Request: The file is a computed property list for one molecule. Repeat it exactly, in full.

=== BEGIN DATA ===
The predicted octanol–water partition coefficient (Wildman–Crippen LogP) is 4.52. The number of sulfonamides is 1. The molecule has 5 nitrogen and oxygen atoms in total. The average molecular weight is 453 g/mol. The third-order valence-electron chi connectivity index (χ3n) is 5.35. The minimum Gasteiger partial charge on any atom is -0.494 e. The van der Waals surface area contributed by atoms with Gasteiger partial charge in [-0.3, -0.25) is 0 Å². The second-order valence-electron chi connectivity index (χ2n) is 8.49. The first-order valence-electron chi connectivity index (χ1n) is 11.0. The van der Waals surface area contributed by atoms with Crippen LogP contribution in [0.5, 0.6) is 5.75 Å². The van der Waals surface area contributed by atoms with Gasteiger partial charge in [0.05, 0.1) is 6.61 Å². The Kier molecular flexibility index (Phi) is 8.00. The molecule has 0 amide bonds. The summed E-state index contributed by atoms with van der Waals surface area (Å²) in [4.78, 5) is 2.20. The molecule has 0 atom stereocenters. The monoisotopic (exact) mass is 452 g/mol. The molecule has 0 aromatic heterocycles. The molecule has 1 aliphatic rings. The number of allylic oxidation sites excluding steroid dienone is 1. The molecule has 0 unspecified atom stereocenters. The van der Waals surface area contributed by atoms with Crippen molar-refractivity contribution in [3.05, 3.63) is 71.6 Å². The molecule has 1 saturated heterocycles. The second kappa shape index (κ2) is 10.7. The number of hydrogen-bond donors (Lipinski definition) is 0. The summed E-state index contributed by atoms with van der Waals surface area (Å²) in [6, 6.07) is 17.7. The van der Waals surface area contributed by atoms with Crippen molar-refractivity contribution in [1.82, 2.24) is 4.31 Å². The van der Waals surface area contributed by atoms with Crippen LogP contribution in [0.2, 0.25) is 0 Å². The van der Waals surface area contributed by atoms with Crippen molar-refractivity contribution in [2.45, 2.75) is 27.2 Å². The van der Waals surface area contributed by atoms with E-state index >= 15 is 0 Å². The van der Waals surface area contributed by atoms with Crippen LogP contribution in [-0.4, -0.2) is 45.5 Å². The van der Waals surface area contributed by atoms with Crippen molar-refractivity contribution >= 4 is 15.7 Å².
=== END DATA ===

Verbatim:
The predicted octanol–water partition coefficient (Wildman–Crippen LogP) is 4.52. The number of sulfonamides is 1. The molecule has 5 nitrogen and oxygen atoms in total. The average molecular weight is 453 g/mol. The third-order valence-electron chi connectivity index (χ3n) is 5.35. The minimum Gasteiger partial charge on any atom is -0.494 e. The van der Waals surface area contributed by atoms with Gasteiger partial charge in [-0.3, -0.25) is 0 Å². The second-order valence-electron chi connectivity index (χ2n) is 8.49. The first-order valence-electron chi connectivity index (χ1n) is 11.0. The van der Waals surface area contributed by atoms with Crippen LogP contribution in [0.5, 0.6) is 5.75 Å². The van der Waals surface area contributed by atoms with Gasteiger partial charge in [0.05, 0.1) is 6.61 Å². The Kier molecular flexibility index (Phi) is 8.00. The molecule has 0 amide bonds. The summed E-state index contributed by atoms with van der Waals surface area (Å²) in [4.78, 5) is 2.20. The molecule has 0 atom stereocenters. The monoisotopic (exact) mass is 452 g/mol. The molecule has 0 aromatic heterocycles. The molecule has 1 aliphatic rings. The number of allylic oxidation sites excluding steroid dienone is 1. The molecule has 0 unspecified atom stereocenters. The van der Waals surface area contributed by atoms with Crippen molar-refractivity contribution in [3.05, 3.63) is 71.6 Å². The molecule has 1 saturated heterocycles. The second kappa shape index (κ2) is 10.7. The number of hydrogen-bond donors (Lipinski definition) is 0. The summed E-state index contributed by atoms with van der Waals surface area (Å²) in [6, 6.07) is 17.7. The van der Waals surface area contributed by atoms with Crippen molar-refractivity contribution in [1.82, 2.24) is 4.31 Å². The van der Waals surface area contributed by atoms with Crippen LogP contribution in [0.2, 0.25) is 0 Å². The van der Waals surface area contributed by atoms with Crippen molar-refractivity contribution in [2.45, 2.75) is 27.2 Å². The van der Waals surface area contributed by atoms with E-state index >= 15 is 0 Å². The van der Waals surface area contributed by atoms with Crippen LogP contribution in [-0.4, -0.2) is 45.5 Å². The van der Waals surface area contributed by atoms with Crippen molar-refractivity contribution >= 4 is 15.7 Å².